Efforts by business people and the city to improve the appearance of historic downtown Kingman and attract more tourists has resulted in more traffic on Beale Street.
"I have only comments of people downtown," Roger Swenson, city manager, said.
"But, the signs marking the historic shopping district are working."
Mural painting on downtown buildings started even before Swenson organized an ad hoc committee last fall to come up with a plan for downtown.
The committee's work resulted in a city council pledge of $66,000 for a series of downtown projects.
"The mural on the county court building is fantastic," Pete Proffit, president of the Downtown Merchants Association, said.
"I have heard only positive comments."
Sandy Rusinko, a local artist under a $9,000 city contract, painted the historic scene of local ranchers.
A mural of a locomotive on the water tower was included in the contract; work on this mural is underway.
Kingman City Council budgeted some of the money for painting some buildings in the downtown core as part of the effort to improve the appearance.
A painter has been contracted by the city for about $8,000 to paint four buildings.
The painter will begin work as soon as the city completes negotiating agreements with the building owners.
"Area business people could get the job done quicker," Swenson said, "They would not have the same contracting limitations and legal obligations a city must follow."
Other downtown building owners have or are planning to paint other buildings in the core area at their own cost.
Jim Fuller at A and P Pawn, a former president of the DMA, is preparing to paint.
"It always helps to clean things up," Fuller said.
"I like the murals and expect them to attract people.
My building is available for a mural."
Fuller sees downtown as a busy place with good customer traffic.
He said businesses come downtown because they can be profitable.
Proffit, speaking for the Proffit Family Trust, said the closing of the Factory-2-U discount store on Beale Street hasn't slowed the pace of business downtown.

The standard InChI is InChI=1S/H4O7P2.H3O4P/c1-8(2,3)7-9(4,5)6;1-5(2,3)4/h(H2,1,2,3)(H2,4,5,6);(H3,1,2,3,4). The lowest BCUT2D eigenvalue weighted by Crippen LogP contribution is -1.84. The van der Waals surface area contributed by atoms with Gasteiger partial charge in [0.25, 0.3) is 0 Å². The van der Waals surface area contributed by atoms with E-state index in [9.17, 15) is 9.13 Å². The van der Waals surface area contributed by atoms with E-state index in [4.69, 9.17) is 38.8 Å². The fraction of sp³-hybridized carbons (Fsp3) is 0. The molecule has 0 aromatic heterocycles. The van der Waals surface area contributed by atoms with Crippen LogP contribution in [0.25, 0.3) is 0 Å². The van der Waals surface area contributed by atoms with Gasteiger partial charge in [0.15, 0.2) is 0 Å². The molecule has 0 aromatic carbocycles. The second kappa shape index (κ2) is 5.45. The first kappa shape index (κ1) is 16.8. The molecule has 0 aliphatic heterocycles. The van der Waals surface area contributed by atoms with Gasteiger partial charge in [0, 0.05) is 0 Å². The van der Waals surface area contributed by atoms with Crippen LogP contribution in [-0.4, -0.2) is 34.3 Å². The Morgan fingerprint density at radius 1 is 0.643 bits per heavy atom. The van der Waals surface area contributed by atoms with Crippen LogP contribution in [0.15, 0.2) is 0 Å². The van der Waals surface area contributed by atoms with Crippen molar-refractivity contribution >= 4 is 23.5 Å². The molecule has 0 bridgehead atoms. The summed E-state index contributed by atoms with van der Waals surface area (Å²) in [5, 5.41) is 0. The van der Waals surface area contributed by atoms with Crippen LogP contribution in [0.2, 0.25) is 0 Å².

The trust owns the building.
Proffit said another retailer should be in the Factory-2-U site in a month or two.
Mohave Engineering, a potential tenant for the building, decided to stay in its current location.
Ann White at Ann's Craft Shop on Andy Devine Avenue joined other downtown merchants in a monthly full-page ad in the Miner to help bring more people downtown.
White and Proffit said the ad has been successful and includes downtown merchants who are not members of the DMA.
Completion of the painting, clean up, trash cans and parking lot at the old Mulligan building site on Route 66 and the murals should encourage downtown business people to increase support for the current renovation efforts Proffit said.
"We need to increase our membership and provide the leadership to keep this effort going," he said.
"We have enthusiasm now and strong support from the city.
The DMA will have to step forward."
The Kingman City Council authorized businessman Scott Dunton to recruit additional business people and bring an action plan to the next council meeting.
Dunton has pushed the mural effort and has talked to buyers for major empty buildings downtown.
Community efforts include involvement of several city commissions, the Kingman Area Chamber of Commerce and appointed city committees, The original ad hoc committee appointed by Swenson has divided into three action committees and will meet over at least the next two months to coordinate efforts.
Consultant Roger Brooks, hired by the city to study the city, said successful city renovation projects are usually driven by leadership from the business community.
Proffit said the DMA needs more members and stronger support if it is to be the source of leadership.
Swenson said the city is committed to support the renovation and development of tourism in Kingman but business leadership is essential.